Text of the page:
156 A.D.2d 628 (1989)

Briar Contracting Corporation, Plaintiff and Third-Party Plaintiff-Appellant, v. City of New York, Defendant. Ammann & Whitney, Third-Party Defendant-Respondent

Appellate Division of the Supreme Court of the State of New York, Second Department.

December 26, 1989

Ordered that the order is affirmed, with costs.

This action arises out of a sewer construction and rehabilitation project undertaken by the City of New York. The city through its Department of Environmental Protection (hereinafter the DEP) retained the plaintiff, the Briar Contracting Corporation (hereinafter Briar), as the general contractor on the project. The third-party defendant Ammann & Whitney (hereinafter A & W) was retained by the DEP to provide resident engineering inspection services in connection with the project. In the course of completing the project, Briar allegedly deviated from the contract plans and specifications. The DEP objected to the modifications and demanded compliance. As a result, Briar was caused to incur substantial additional costs.

Thereafter, Briar commenced this action in May 1985 against the city for recovery of economic losses incurred as a result of the city's alleged breach of the prime contract. In or about December 1987 Briar commenced a separate third-party action against A & W seeking contribution or indemnification for whatever damages the city might recover against it on the city's counterclaim for breach of contract. The theory of the third-party complaint is that A & W negligently approved work which varied from the contract plans and specifications. A & W moved for dismissal of the third-party complaint, asserting that absent contractual privity, no claim for pecuniary loss could be maintained against it, and, further, that the contribution statute (CPLR 1401) had no application to a purely contractual claim for recovery of economic loss. The Supreme Court dismissed the third-party complaint on those grounds. This appeal ensued.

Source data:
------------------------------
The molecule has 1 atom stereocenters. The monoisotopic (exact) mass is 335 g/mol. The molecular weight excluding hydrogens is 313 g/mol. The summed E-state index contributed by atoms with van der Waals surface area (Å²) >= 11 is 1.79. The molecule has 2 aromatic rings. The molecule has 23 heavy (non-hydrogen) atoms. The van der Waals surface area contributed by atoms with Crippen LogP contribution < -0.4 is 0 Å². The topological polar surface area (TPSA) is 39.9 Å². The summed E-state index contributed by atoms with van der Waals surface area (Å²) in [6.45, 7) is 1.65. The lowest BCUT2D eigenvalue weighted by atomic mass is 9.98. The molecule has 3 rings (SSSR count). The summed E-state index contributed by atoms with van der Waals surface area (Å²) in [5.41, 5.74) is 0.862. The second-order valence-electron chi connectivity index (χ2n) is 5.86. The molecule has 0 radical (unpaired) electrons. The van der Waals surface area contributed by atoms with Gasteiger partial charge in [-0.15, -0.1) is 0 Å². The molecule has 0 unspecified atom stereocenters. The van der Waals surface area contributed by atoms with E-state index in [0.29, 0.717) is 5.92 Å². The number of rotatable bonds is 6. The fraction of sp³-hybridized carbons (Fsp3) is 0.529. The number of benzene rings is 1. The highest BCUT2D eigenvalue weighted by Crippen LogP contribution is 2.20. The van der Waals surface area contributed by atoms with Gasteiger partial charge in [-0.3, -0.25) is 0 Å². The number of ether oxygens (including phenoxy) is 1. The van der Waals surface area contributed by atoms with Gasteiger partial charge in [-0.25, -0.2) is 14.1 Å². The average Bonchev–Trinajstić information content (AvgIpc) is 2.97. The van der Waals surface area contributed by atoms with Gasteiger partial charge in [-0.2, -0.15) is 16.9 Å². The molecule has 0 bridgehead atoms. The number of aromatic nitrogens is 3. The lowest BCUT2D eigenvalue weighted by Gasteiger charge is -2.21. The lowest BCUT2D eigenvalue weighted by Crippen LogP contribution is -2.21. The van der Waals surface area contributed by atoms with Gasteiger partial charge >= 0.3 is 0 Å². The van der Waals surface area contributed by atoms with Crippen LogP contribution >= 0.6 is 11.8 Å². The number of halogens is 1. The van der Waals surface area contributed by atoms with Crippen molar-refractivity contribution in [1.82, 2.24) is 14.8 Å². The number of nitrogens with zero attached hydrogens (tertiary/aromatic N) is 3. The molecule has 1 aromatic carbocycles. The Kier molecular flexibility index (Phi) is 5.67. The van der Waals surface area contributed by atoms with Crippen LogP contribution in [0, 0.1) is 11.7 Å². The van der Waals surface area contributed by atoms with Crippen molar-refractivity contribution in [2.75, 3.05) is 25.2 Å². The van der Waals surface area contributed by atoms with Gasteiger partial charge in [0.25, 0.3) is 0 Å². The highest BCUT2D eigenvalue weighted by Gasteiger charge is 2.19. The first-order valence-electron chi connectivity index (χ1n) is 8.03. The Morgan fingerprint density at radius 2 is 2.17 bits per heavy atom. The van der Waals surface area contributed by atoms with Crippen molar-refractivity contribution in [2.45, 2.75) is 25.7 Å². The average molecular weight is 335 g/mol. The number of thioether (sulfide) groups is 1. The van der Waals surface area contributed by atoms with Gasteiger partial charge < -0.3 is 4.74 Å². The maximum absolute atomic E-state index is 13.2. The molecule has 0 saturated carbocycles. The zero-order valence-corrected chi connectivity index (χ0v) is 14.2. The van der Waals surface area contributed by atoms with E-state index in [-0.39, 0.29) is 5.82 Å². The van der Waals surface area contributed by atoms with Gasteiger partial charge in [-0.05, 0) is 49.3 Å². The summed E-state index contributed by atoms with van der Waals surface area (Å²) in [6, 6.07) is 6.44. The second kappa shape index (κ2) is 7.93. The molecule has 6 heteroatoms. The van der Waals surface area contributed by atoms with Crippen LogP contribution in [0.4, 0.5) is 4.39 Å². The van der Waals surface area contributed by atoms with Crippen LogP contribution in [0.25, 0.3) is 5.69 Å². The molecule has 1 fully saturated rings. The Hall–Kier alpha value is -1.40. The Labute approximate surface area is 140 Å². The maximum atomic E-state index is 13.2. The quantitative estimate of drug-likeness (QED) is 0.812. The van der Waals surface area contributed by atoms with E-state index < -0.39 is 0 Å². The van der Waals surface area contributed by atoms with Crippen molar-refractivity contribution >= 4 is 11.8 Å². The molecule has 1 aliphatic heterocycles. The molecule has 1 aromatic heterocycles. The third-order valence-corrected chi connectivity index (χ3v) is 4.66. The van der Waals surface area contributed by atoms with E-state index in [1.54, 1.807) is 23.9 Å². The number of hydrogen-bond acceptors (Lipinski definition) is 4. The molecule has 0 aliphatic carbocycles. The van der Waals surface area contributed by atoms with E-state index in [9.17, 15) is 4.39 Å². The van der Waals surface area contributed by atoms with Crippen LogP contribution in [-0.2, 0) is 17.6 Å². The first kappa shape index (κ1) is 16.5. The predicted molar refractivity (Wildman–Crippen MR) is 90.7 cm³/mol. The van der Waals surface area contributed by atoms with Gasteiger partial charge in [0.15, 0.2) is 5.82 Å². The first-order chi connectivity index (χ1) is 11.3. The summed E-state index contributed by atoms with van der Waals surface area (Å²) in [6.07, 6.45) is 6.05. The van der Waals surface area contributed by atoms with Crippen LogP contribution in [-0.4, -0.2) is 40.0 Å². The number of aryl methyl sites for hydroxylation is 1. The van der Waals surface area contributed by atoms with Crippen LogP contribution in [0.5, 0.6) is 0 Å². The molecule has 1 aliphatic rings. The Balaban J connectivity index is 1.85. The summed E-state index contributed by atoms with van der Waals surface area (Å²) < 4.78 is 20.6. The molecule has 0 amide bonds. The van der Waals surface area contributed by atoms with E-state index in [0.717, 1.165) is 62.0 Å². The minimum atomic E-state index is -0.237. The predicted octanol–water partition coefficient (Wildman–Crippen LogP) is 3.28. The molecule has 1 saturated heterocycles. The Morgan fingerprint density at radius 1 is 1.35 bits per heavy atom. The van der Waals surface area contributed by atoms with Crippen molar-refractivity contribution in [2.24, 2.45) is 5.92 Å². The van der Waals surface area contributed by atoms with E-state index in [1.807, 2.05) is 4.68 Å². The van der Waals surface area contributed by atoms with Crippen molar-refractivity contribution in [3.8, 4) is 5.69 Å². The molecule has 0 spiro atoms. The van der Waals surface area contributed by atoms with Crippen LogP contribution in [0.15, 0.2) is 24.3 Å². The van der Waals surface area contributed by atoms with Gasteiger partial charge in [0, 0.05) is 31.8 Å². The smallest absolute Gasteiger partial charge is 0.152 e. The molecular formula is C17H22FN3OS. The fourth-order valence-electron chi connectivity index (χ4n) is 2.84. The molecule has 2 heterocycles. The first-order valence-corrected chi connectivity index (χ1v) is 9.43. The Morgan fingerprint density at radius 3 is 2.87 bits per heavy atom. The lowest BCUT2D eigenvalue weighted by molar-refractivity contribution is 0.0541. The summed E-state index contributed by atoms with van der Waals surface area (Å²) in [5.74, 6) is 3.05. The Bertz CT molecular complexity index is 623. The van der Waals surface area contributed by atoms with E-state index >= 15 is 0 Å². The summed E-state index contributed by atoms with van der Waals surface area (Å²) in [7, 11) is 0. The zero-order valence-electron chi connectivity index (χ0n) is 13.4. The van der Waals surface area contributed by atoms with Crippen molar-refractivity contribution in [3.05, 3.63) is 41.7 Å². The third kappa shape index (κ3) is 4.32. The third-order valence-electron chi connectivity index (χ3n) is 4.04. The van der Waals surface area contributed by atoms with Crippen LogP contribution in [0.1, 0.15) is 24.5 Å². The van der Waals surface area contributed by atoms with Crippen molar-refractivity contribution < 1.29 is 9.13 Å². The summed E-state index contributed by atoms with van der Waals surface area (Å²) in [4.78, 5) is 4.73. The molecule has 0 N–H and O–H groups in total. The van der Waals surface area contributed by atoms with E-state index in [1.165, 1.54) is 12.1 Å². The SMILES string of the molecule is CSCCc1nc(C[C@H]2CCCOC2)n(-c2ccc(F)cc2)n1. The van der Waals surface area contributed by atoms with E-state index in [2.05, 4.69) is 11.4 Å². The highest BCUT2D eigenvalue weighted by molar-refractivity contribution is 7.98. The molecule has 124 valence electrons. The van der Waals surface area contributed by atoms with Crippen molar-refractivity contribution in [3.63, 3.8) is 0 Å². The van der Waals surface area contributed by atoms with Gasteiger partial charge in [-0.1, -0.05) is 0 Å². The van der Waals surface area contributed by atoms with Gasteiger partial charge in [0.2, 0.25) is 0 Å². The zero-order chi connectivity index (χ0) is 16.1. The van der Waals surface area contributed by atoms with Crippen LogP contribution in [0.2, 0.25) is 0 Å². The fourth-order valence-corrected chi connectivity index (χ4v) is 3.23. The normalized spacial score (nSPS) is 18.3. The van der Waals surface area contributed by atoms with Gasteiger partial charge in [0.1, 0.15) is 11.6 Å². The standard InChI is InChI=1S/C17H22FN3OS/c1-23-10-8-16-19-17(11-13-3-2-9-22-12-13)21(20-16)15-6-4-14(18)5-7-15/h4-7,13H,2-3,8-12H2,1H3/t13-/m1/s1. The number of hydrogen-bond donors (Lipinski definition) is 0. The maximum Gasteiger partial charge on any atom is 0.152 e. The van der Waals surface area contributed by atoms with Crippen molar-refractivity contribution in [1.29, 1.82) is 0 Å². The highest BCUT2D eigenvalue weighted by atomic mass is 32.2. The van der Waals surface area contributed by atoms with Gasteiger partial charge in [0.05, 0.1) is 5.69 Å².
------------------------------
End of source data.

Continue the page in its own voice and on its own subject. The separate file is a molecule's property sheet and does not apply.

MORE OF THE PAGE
Absent "actual privity of contract between the parties or a relationship so close as to approach that of privity" (Ossining Union Free School Dist. v Anderson LaRocca Anderson, 73 N.Y.2d 417, 424), recovery may not be had for pecuniary loss arising from negligent representations of a professional (see, e.g., Ossining Union Free School Dist. v Anderson LaRocca Anderson, supra; Credit Alliance Corp. v Anderson & Co., 65 N.Y.2d 536; Ultramares Corp. v Touche, 255 N.Y. 170, 182-183). Moreover, absent a violation of a legal duty independent of the contract, a plaintiff is limited to his contractual remedies (see, Clark-Fitzpatrick, Inc. v Long Is. R. R. Co., 70 N.Y.2d 382, 389). Simply alleging a duty of due care does not transform a breach of contract action into a tort claim (Clark-Fitzpatrick, Inc. v Long Is. R. R. Co., supra, at 390). On the basis of these principles, we conclude that the Supreme Court properly dismissed the third-party complaint for failure to state a cause of action. A & W did not enter into any agreement with Briar, nor did it have any other relationship with Briar which could be construed as the functional equivalent of privity. Moreover, the contracts between the city and A & W and between Briar and the city contain specific disclaimers as to A & W's authority to alter the project's plans and specifications or to determine construction means and methods. Thus, Briar had no right to rely on any alleged negligent representations by A & W.

We further hold that Briar's third-party cause of action for contribution is legally untenable. CPLR 1401 does not apply to actions seeking recovery for purely economic loss resulting from the breach of contractual obligations (see, Board of Educ. v Sargent, Webster, Crenshaw & Folley, 71 N.Y.2d 21, 26).


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